Fraser Stewart: Why the furore around James Kelly being kicked out of Holyrood isn't funny

CommonSpace columnist Fraser Stewart argues the 'James Kelly incident' is exactly the kind of politics Scotland doesn't want

"SIT DOON, shut up or pick a windae!" screamed the presiding officer, in the general direction of James Kelly MSP.

"Get it up ye'! Naw a willnae!" roared Kelly in defiance.

"Whit a bairn!" taunted the SNP.

"Censorship!" retorted Labour, as if anyone was listening.

Is this our 'new politics'? The politics that we like to boast is a million miles from the Westminster circus? The theatrics, the heckling, the media furore over who dun wot and why that makes them a bastard?

Call me crazy, but I genuinely do not care that James Kelly got himself thrown out of the Holyrood chamber. I do not care that he was being awkward, or petulant, or entirely immature (which I'm sure even he would have to admit to). And neither should any of us.

Is this our 'new politics'? The politics that we like to boast is a million miles from the Westminster circus? The theatrics, the heckling, the media furore over who dun wot and why that makes them a bastard?

We've spent almost two decades attempting to establish a more consensual - or at least mildly dignified - style of parliament, and this is where we are.

Yes, James Kelly was being deliberately obtuse. Yes, the presiding officer was out of line for clamping a three-minute legislative motion after 40 seconds. You're both right. Well done. A medal to each team for your participation in the 'who-fucking-cares' Holyrood games.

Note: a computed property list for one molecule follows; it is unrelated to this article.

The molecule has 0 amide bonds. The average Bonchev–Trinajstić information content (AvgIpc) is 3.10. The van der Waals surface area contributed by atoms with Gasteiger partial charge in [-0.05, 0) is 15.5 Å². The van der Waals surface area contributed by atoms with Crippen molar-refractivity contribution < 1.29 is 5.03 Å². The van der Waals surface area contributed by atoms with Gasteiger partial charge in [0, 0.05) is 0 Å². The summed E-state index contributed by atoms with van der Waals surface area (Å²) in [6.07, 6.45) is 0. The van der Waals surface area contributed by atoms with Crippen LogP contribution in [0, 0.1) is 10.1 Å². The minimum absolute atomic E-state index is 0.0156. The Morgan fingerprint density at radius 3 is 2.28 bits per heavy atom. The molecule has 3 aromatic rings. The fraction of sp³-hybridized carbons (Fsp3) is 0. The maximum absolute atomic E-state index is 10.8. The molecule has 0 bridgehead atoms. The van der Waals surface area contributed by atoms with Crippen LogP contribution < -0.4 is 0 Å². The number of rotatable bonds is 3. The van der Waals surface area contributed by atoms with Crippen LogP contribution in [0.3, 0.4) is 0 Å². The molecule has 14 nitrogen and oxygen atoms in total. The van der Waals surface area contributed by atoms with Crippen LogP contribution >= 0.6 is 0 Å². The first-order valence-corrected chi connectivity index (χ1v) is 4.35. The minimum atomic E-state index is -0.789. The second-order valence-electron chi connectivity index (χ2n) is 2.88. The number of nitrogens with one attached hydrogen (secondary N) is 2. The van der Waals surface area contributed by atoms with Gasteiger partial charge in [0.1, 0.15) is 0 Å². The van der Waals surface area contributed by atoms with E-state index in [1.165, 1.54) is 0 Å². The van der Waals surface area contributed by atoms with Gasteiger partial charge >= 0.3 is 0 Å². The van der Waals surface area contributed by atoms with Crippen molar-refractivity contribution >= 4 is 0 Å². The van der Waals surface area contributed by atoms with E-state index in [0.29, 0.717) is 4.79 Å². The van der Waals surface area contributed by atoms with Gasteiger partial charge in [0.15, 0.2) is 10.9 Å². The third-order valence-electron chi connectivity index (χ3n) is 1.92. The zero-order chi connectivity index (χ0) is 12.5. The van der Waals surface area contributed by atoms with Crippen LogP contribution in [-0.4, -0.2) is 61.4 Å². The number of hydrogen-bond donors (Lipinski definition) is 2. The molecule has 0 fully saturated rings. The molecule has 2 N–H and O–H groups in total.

Instead of examining substance, we're stuck on drama; a somewhat exacerbating hark back to the Westminster & Co. pantomime. We could be having a debate about the role of the presiding officer and the questions of legitimacy surrounding the post.

We've spent almost two decades attempting to establish a more consensual - or at least mildly dignified - style of parliament, and this is where we are.

We could be having the actual Trade Union Bill debate - wouldn't that be nice? We could be examining why the SNP suddenly fell quiet on the legislative consent aspect, or - even better - the function of trade unions in the wider modern context.

But no. James Kelly MSP removed from parliament for refusing to sit down: stop the press. It is precisely this brand of tabloid politics that was supposed to be left at the border in 1999 - the kind that separates the pig-fuckers from the productive; that encourages the media to engage in meaningful discussion and the dissemination of useful information, instead of wetting frillies over whichever morsel of a scandalous headline they can wring out of the system.

The kind of soap opera that encourages tribalism, point-scoring and he-said-she-said playground hair-pulling - the kind that actively wills people into switching off. We have been fortunate enough to escape the captivity of the freak show; the last thing we should be doing is in anyway fuelling the fire of similar ridiculousness.

The James Kelly incident (if you can call it that) is thus a needless stain on the relatively short history of Holyrood, largely thanks to sensation-thirsty reporting and the subsequent social media maelstrom, when it could have just as easily served as the trigger for a number of debates we really ought to be having.

The James Kelly incident (if you can call it that) is thus a needless stain on the relatively short history of Holyrood, largely thanks to sensation-thirsty reporting and the subsequent social media maelstrom.

Scottish politics is in a great position position post-referendum, with a whole new audience prepared to grant that most elusive of democratic dreams: participation.

We must take care not to become the caricature from which we so self-righteously claim to be distanced, by treating trivial nonsense like this with the kind of dismissal it deserves.

The sooner we can get back to important - albeit undramatic - business as usual, the better.

Picture courtesy of Twitter